Using Win32 functions in Visual FoxPro Image Gallery
Passing parameters to Win32 functions
Oct 15, 2003. News2News
Summary: Learn how to pass parameters to Win32 functions in Visual FoxPro versions 3 to 8, including passing by value and by reference, populating and passing structures and more.
Passing parameters by value
Passing parameters by reference
Allocating memory with API functions
Passing NULL for LPCTSTR parameter
Calling Win32 functions with different interfaces
Populating structures
Structures with pointers
Callback function as an input parameter
Passing parameters by value
Pass either variable or direct value.
DECLARE INTEGER FindWindow IN user32;
    STRING lpClassName, STRING lpWindowName

LOCAL hWnd, lcWindowName
lcWindowName = "Calculator"

hWnd = FindWindow (.Null., lcWindowName)  && a variable
hWnd = FindWindow (.Null., "Calculator")  && a direct value
Many API functions require null-terminated strings as parameters. You don't really need to end string parameters with Chr(0), but if you want to -- it does not harm.
Passing parameters by reference
Pass parameter as a reference if:

a) Win32 function is going to change it
b) This is a FoxPro string variable used as a buffer for a Win32 structure

It is not complicated to find which parameter should be passed by reference. If you still are not sure, check MSDN page for the function. Usually it contains [in], [out], or [in/out] before each parameter's description.

An example for type (a) is the
ReadFile function, which is declared as
DECLARE INTEGER ReadFile IN kernel32;
    INTEGER   hFile,;
    STRING  @ lpBuffer,;
    INTEGER   nNumberOfBytesToRead,;
    INTEGER @ lpNumberOfBytesRead,;
    INTEGER   lpOverlapped

Note that lpNumberOfBytesRead is declared as a reference, because the ReadFile will populate this variable with actual number of bytes read from the file.

Before calling this function you must initialize lpNumberOfBytesRead with a numeric value. It's a very common mistake when a reference to uninitialized variable is passed to external function.
LOCAL lnBytesRead, lcBuffer
lcBuffer = SPACE(250)
lnBytesRead = 0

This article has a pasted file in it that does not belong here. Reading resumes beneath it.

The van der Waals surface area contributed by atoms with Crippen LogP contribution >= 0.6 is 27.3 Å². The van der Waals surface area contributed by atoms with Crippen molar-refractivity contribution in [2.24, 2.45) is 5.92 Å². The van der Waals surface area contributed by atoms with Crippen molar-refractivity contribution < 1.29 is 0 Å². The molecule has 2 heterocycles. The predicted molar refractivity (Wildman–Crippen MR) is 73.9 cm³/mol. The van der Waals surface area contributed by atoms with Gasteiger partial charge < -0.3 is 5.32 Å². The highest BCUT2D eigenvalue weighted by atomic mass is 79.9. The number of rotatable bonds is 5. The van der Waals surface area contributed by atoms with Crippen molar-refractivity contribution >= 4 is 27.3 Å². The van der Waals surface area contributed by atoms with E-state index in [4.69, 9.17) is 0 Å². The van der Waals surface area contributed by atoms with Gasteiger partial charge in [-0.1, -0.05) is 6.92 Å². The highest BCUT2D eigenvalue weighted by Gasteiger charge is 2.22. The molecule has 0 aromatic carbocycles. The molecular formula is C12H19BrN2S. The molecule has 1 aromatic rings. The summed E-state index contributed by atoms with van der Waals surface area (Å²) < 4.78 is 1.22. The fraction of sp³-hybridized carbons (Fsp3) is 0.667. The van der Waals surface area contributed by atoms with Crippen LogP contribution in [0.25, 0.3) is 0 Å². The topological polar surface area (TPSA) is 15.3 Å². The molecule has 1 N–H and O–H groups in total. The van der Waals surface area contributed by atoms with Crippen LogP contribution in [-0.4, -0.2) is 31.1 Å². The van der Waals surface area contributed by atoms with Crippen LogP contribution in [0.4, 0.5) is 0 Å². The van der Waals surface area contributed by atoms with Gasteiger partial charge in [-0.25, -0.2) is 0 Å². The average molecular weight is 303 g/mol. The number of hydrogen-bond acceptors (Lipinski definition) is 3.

= ReadFile(hFile, @lcBuffer, Len(lcBuffer), @lnBytesRead, 0)

On return from the ReadFile, if no error occured, lcBuffer and lnBytesRead contain new values.

* * *
Here is an example for type (b). The
GetClipCursor function retrieves screen coordinates of the rectangular area to which the mouse cursor is confined.
BOOL GetClipCursor(
   LPRECT lpRect  // address of structure for rectangle

This function requires RECT structure already allocated in memory and fills it with coordinates of a rectangle.
typedef struct _RECT { 
   LONG left; 
   LONG top; 
   LONG right; 
   LONG bottom; 

As you can see the structure consists from four LONG (4-byte) values, so the total number of bytes is 16.

The easiest way is to create a VFP string of 16 chars length and use it as a buffer for the structure. The way you pass the RECT structure exactly defines how this function is declared:
DECLARE INTEGER GetClipCursor IN user32 STRING @lpRect

LOCAL lcBuffer
lcBuffer = Repli(Chr(0), 16)
= GetClipCursor (@lcBuffer)

You may even use SPACE(16) instead of REPLICATE, though some other Win32 function require real empty strings stuffed with zeroes not with spaces.
Allocating memory with API functions
Memory can also be allocated with API functions GlobalAlloc, LocalAlloc, HeapAlloc.

An important difference between them is corresponding Free function releasing allocated memory: GlobalFree, LocalFree, and HeapFree. In most cases you have to release allocated buffer as soon as you don't need it, to prevent memory leak.

Some functions require global memory objects only. For example, an address of a buffer allocated in memory passed to the SetClipboardData function must be a global address. Otherwise Microsoft recommends using heap functions as faster ones and with more features available.

Here is another example. Notice that now GetClipCursor function is declared in a different way. The parameter is now passed as a value. This is an address of allocated memory block. This address is not going to be modified by the function. The GetClipCursor function will write some data at this address instead. Your task is providing sufficient amount of memory.
#DEFINE GMEM_FIXED  0  && the memory block is not movable

DECLARE INTEGER GetClipCursor IN user32 LONG lpRect
DECLARE INTEGER GlobalAlloc IN kernel32 INTEGER wFlags, INTEGER dwBytes

LOCAL lnBuffer
lnBuffer = GlobalAlloc(GMEM_FIXED, 16)
= GetClipCursor(lnBuffer)
. . .

= GlobalFree(lnBuffer)

Passing NULL for LPCTSTR parameter
An example:
HDC CreateDC(
   LPCTSTR lpszDriver,        // driver name
   LPCTSTR lpszDevice,        // device name
   LPCTSTR lpszOutput,        // not used; should be NULL
   CONST DEVMODE* lpInitData  // optional printer data

Two ways of passing a NULL value:

a) declare this parameter as a STRING and pass empty string or Chr(0)
b) declare this parameter as an INTEGER and pass zero

Calling Win32 functions with different interfaces
The RtlMoveMemory (or CopyMemory) function is used for copying data from an address in memory to VFP string and in opposite direction.
VOID CopyMemory( 
   PVOID Destination,   // copy destination 
   CONST VOID* Source,  // memory block 
   SIZE_T Length        // size of memory block 

The memory address is always a numeric value, whether it is used as a source (MemToString) or a destination (StringToMem).

A VFP string, when a source, can be passed by value or by reference. When used as a destination it has to be passed strictly by reference.

That's how there are at least two declarations for this function:
DECLARE RtlMoveMemory IN kernel32 As StringToMem;

DECLARE RtlMoveMemory IN kernel32 As MemToString;

Note that any new declaration for a Win32 function discards the preceding one. That means you have to declare such Win32 function before using with a different interface.

Correction: VFP8 supports more than one declaration per external function. So for example,